Below are comments to the end-of-survey question: "If you have had a pain prescription rejected by a pharmacy, please write a brief explanation of your experience in not being able to fill your prescription for pain medication."
I had been given permission from my dr to take a few extra doses due to an extreme flare-up, but the ins and pharmacy would not fill a couple of days early. I was unable to work because of escalating pain. They unfortunately did not offer any alternatives (calling the dr for approval, suggesting other medication, etc) I had to take to my bed in severe pain until another pharmacy agreed to contact the dr and the insurance company for approval.
Was prescribed 10 Vicodin for a dental procedure, then later in the month was prescribed Vicodin for pain. Since I used a different pharmacy that was near my doctor to get the prescription I was told I was flagged for trying to get an opiate within a month.
The pharmacist refused to fill my prescription and, when asked about it, said he thought I was receiving too many narcotics when in actuality, my doctor and I were trying different kids out for 2 weeks at a time to figure out which ones would work best for me. He even threatened to call the police. It made me feel like a druggie and less of a person. When I got home, I cried.
It happens almost every month. I am told "We are out of this medicine", over and over. The next month, the same pharmacy will be able to fill the prescriptions. then, a month later, "We're out" again. My family and I know our local pharmacists very well, and they know us. I've even seen tears in the eyes of one, as he told me he couldn't fill the prescription because he was "out of it". I know our pharmacists are being honest with us. They know that MD and RA are serious, debilitating conditions, and they are trying hard to fill their customer's pain relief prescriptions, but all tell us that the DEA has cut their orders and forced them to run out. My primary care M.D. has just stopped prescribing any pain medicines due to "pressure from the DEA". They are "on my back and I'm afraid I'll lose everything I've worked for", he told me. The doctors and pharmacists all say the same thing. The DEA is purposely causing the shortage, and intimidating doctors, pharmacists and patients. I am furious about this out of control, government agency and it's inhumane policies.
Well basically....once my doctor wrote my script wrong. I took it to a pharm. and they called me up in front of many people from my community and proceeded to tell me I was early and trying to scam the system because I'm an addict. I then looked at the script and realized the mistake right away and pointed it out to her. She then told me I was lying and sent me away. Then she called EVERY pharmacy in the area and let them know I was coming and some kind of scammer\addict. Which couldn't be farther from the truth. This pharmacist was trying to really mess things up for me and I've never been anything but nice. I follow all the rules and NEVER go early. I have a very serious condition and to be treated this way is UNJUST and UNFAIR!! Something needs to change!! There have been many times where I've been forced to withdraw off my meds just because a pharmacy...not my doctor. That's what's crazy! If my doctor decided I need a medicine, then I do. Period. The withdrawing is horrible and makes me sicker every time I have to go through it. It's torture. And mentally it's torture because I always have to worry what will happen this month....?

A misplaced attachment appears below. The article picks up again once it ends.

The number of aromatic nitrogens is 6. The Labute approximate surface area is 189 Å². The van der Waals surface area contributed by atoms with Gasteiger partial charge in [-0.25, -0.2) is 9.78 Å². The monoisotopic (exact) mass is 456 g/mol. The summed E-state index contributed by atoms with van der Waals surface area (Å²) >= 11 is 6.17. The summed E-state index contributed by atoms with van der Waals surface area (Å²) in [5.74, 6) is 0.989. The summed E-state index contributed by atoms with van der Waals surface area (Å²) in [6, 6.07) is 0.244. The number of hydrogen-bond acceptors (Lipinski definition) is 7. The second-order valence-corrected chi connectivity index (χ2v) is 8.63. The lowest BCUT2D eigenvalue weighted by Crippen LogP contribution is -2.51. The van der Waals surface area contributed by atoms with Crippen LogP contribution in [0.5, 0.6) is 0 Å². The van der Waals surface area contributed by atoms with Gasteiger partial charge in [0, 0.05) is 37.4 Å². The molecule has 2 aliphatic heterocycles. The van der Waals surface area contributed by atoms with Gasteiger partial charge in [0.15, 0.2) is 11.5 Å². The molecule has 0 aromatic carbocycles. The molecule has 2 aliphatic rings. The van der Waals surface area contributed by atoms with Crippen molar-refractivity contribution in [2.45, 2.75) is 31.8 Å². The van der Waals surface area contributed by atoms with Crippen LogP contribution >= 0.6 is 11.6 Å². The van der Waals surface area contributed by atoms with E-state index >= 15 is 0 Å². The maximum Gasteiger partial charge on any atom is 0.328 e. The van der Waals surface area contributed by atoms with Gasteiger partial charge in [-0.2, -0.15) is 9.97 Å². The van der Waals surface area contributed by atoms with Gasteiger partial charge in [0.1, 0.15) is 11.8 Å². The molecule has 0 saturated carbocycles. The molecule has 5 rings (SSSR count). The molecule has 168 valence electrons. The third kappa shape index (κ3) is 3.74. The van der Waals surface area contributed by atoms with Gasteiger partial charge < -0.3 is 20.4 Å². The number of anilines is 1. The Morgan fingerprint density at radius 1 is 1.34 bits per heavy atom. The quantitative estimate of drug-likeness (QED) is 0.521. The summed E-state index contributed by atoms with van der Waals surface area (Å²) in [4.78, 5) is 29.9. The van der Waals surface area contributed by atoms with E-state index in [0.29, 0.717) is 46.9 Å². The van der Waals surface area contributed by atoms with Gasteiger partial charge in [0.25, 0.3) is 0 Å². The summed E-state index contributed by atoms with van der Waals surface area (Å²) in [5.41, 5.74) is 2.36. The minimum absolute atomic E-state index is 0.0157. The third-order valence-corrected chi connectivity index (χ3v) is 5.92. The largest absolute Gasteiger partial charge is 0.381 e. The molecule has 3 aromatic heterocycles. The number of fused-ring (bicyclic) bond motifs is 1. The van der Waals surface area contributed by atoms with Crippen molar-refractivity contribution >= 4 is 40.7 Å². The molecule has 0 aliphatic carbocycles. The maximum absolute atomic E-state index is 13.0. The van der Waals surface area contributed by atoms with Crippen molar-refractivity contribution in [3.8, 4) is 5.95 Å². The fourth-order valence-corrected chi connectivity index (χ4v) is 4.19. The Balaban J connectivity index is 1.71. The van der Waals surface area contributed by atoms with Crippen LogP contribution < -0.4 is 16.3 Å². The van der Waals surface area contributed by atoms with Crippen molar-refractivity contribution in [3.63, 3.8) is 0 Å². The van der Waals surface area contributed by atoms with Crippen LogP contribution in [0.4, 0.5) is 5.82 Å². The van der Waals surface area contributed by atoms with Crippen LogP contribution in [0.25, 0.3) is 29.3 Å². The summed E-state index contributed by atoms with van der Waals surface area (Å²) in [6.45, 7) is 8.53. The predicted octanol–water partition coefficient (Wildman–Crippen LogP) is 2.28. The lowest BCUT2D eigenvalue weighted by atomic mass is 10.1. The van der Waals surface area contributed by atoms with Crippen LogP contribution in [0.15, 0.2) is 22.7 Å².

I was trying to fill script and was told by about 12 pharmacies that they didnt have any opiods in stock or that the doc was not in the 5 mile radius. It took about 7 days of driving around in pain to find a pharmacy that would take care of me. It was a horrible experience. Also I was put on some black list because I swore in conversation with one pharmacist. Could not fill scrips at Walgreens for 3 months. I felt degraded and humiliated and I went thru withdrawals and it was just awful. My pain got worse and it took awhile to get it back on track.
In the Tampa area a person routinely must attempt to fill prescriptions at numerous pharmacies monthly, there is a broad spectrum of excuses, the normal excuse is that they are out do to an inability get same from distributor due to DEA interference. Fortunately, I have a client whom I did a divorce for, he is a pharmacist, I now am able to fill my prescription; however, I know of people who must go to multiple pharmacy for weeks on end in an effort to fill medication due to the shortage caused by the DEA. A patient at the doctor's ofice told me he had filled just the day before his appointment, which means he went out every day for 29 days, and the pharmacist told him "you basically hit the lottery, we actually have it in stock."